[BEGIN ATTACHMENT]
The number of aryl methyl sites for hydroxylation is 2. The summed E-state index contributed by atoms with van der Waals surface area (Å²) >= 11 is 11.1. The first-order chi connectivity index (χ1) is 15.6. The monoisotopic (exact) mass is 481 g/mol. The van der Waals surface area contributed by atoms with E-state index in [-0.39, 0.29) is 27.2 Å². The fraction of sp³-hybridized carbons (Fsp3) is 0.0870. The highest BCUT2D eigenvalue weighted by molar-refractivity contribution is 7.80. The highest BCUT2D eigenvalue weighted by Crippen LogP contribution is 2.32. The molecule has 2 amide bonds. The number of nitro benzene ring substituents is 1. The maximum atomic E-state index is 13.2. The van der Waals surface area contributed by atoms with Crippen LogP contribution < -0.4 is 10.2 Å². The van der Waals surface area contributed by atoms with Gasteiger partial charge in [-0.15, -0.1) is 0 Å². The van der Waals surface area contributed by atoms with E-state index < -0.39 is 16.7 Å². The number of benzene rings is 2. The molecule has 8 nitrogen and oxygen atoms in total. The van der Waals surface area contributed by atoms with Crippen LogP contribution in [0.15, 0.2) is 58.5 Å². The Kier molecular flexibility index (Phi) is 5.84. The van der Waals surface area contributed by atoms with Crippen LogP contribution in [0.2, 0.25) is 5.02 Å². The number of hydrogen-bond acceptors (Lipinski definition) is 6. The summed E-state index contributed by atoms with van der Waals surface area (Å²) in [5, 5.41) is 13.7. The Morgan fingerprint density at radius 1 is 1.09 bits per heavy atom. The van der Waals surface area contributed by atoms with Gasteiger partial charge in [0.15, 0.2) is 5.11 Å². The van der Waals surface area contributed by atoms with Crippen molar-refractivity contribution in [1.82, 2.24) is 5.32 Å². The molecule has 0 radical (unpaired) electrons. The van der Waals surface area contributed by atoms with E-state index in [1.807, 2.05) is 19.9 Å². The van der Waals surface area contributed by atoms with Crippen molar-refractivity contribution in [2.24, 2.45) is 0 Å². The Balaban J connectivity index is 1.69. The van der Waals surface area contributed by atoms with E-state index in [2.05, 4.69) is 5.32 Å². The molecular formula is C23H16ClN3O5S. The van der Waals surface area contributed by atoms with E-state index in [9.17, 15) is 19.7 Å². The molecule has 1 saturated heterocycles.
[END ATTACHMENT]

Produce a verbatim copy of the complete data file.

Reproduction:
The number of aryl methyl sites for hydroxylation is 2. The summed E-state index contributed by atoms with van der Waals surface area (Å²) >= 11 is 11.1. The first-order chi connectivity index (χ1) is 15.6. The monoisotopic (exact) mass is 481 g/mol. The van der Waals surface area contributed by atoms with E-state index in [-0.39, 0.29) is 27.2 Å². The fraction of sp³-hybridized carbons (Fsp3) is 0.0870. The highest BCUT2D eigenvalue weighted by molar-refractivity contribution is 7.80. The highest BCUT2D eigenvalue weighted by Crippen LogP contribution is 2.32. The molecule has 2 amide bonds. The number of nitro benzene ring substituents is 1. The maximum atomic E-state index is 13.2. The van der Waals surface area contributed by atoms with Crippen LogP contribution < -0.4 is 10.2 Å². The van der Waals surface area contributed by atoms with Gasteiger partial charge in [-0.15, -0.1) is 0 Å². The van der Waals surface area contributed by atoms with E-state index < -0.39 is 16.7 Å². The number of benzene rings is 2. The molecule has 8 nitrogen and oxygen atoms in total. The van der Waals surface area contributed by atoms with Crippen LogP contribution in [0.15, 0.2) is 58.5 Å². The Kier molecular flexibility index (Phi) is 5.84. The van der Waals surface area contributed by atoms with Crippen LogP contribution in [0.2, 0.25) is 5.02 Å². The number of hydrogen-bond acceptors (Lipinski definition) is 6. The summed E-state index contributed by atoms with van der Waals surface area (Å²) in [5, 5.41) is 13.7. The Morgan fingerprint density at radius 1 is 1.09 bits per heavy atom. The van der Waals surface area contributed by atoms with Gasteiger partial charge in [0.15, 0.2) is 5.11 Å². The van der Waals surface area contributed by atoms with Crippen molar-refractivity contribution in [1.82, 2.24) is 5.32 Å². The molecule has 0 radical (unpaired) electrons. The van der Waals surface area contributed by atoms with E-state index in [1.807, 2.05) is 19.9 Å². The van der Waals surface area contributed by atoms with Crippen molar-refractivity contribution in [2.24, 2.45) is 0 Å². The Balaban J connectivity index is 1.69. The van der Waals surface area contributed by atoms with E-state index in [2.05, 4.69) is 5.32 Å². The molecular formula is C23H16ClN3O5S. The van der Waals surface area contributed by atoms with E-state index in [9.17, 15) is 19.7 Å². The molecule has 1 saturated heterocycles.